The UV absorbers of the present invention are particularly suitable for use in IOLs. IOL materials will generally contain from 0.1 to 5% (w/w) of a UV absorber of formula I. Preferably, IOL materials will contain from 0.1 to 2% (w/w) of a UV absorber of the present invention.

Ophthalmic device materials are prepared by copolymerizing the UV absorbers of the present invention with other ingredients, such as device-forming materials, cross-linking agents, and blue-light blocking chromophores.

Many device-forming monomers are known in the art and include both acrylic and silicone-containing monomers among others. See, for example, U.S. Pat. Nos. 7,101,949; 7,067,602; 7,037,954; 6,872,793 6,852,793; 6,846,897; 6,806,337; 6,528,602; and 5,693,095. In the case of IOLs, any known IOL device material is suitable for use in the compositions of the present invention. Preferably, the ophthalmic device materials comprise an acrylic or methacrylic device-forming monomer. More preferably, the device-forming monomers comprise a monomer of formula II:

    • where in formula II:
    • A is H, CH3, CH2CH3, or CH2OH;
    • B is (CH2)m or [O(CH2)2]z;
    • C is (CH2)w;
    • m is 2-6;
    • z is 1-10;
    • Y is nothing, O, S, or NR′, provided that if Y is O, S, or NR′, then B is (CH2)m;
    • R′ is H, CH3, Cn′H2n′+1 (n′=1-10), iso -OC3H7, C6H5, or CH2C6H5;
    • w is 0-6, provided that m+w≦8; and
    • D is H, C1-C4 alkyl, C1-C4 alkoxy, C6H5, CH2C6H5 or halogen.

Preferred monomers of formula II are those wherein A is H or CH3, B is (CH2)m, m is 2-5, Y is nothing or O, w is 0-1, and D is H. Most preferred are 2-phenylethyl methacrylate; 4-phenylbutyl methacrylate; 5-phenylpentyl methacrylate; 2-benzyloxyethyl methacrylate; and 3-benzyloxypropyl methacrylate; and their corresponding acrylates.

Monomers of formula II are known and can be made by known methods. For example, the conjugate alcohol of the desired monomer can be combined in a reaction vessel with methyl methacrylate, tetrabutyl titanate (catalyst), and a polymerization inhibitor such as 4-benzyloxy phenol. The vessel can then be heated to facilitate the reaction and distill off the reaction by-products to drive the reaction to completion. Alternative synthesis schemes involve adding methacrylic acid to the conjugate alcohol and catalyzing with a carbodiimide or mixing the conjugate alcohol with methacryloyl chloride and a base such as pyridine or triethylamine.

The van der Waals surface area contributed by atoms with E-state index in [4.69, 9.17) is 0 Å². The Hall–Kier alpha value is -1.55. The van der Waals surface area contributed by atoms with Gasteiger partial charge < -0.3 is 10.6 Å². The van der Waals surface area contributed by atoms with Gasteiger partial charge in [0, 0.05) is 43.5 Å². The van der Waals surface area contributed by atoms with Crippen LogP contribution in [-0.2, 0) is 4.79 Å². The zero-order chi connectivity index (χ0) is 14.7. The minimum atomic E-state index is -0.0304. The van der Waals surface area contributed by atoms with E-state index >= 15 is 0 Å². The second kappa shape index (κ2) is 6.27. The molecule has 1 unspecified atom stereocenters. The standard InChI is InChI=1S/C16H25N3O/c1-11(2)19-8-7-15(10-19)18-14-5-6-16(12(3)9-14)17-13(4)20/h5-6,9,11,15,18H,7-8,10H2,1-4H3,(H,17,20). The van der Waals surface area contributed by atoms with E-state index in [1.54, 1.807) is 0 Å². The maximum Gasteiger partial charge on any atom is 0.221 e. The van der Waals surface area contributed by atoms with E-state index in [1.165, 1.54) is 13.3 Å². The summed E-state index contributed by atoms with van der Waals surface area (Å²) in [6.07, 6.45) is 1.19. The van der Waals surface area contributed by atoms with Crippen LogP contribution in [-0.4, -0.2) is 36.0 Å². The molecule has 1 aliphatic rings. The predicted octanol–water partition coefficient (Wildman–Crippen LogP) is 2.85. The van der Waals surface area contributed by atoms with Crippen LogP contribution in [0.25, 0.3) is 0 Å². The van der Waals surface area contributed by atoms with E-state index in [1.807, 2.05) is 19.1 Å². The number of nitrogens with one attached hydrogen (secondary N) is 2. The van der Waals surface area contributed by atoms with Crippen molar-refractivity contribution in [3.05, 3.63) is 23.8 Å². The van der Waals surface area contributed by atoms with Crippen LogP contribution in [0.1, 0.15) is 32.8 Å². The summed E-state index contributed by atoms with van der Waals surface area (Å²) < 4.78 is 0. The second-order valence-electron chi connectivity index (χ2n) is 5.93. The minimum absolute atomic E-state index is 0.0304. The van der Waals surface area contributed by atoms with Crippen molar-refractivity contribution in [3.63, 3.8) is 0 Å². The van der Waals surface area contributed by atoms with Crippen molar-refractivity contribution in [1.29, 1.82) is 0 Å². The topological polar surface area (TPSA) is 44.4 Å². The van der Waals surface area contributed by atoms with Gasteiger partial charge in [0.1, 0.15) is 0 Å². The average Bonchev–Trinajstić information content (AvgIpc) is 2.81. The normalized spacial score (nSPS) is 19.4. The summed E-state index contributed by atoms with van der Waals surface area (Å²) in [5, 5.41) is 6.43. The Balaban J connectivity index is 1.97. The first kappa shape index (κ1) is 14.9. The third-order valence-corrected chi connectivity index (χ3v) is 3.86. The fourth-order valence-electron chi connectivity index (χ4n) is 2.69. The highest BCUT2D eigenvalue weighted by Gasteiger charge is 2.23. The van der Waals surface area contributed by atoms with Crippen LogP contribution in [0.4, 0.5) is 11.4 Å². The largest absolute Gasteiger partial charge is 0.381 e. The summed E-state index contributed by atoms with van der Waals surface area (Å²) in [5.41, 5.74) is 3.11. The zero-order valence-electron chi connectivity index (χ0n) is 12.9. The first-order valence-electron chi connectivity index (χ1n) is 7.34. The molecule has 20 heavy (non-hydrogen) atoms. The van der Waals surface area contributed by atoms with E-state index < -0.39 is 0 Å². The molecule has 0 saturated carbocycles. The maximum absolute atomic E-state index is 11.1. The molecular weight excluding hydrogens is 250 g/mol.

Device materials generally comprise a total of at least about 75%, preferably at least about 80%, of device-forming monomers.

In addition to a UV absorber of formula I and a device-forming monomer, the device materials of the present invention generally comprise a cross-linking agent. The cross-linking agent used in the device materials of this invention may be any terminally ethylenically unsaturated compound having more than one unsaturated group. Suitable cross-linking agents include, for example: ethylene glycol dimethacrylate; diethylene glycol dimethacrylate; allyl methacrylate; 1,3-propanediol dimethacrylate; 2,3-propanediol dimethacrylate; 1,6-hexanediol dimethacrylate; 1,4-butanediol dimethacrylate; CH2═C(CH3)C(═O)O(CH2CH2O)pC(═O)C(CH3)═CH2 where p=1-50; and CH2═C(CH3)C(═O)O(CH2)tOC(═O)C(CH3)═CH2 where t=3-20; and their corresponding acrylates. A preferred cross-linking monomer is CH2═C(CH3)C(═O)O(CH2CH2O)pC(═O)C(CH3)═CH2 where p is such that the number-average molecular weight is about 400, about 600, or about 1000.

Generally, the total amount of the cross-linking component is at least 0.1% by weight and, depending on the identity and concentration of the remaining components and the desired physical properties, can range to about 20% by weight. The preferred concentration range for the cross-linking component is 0.1-17% (w/w).

Suitable polymerization initiators for device materials containing a UV absorber of the present invention include thermal initiators and photoinitiators. Preferred thermal initiators include peroxy free-radical initiators, such as t-butyl (peroxy-2-ethyl)hexanoate and di-(tert-butylcyclohexyl)peroxydicarbonate (commercially available as Perkadox 16 from Akzo Chemicals Inc., Chicago, Ill.). Initiators are typically present in an amount of about 5% (w/w) or less. Because free-radical initiators do not become chemically a part of the polymers formed, the total amount of initiator is customarily not included when determining the amounts of other ingredients.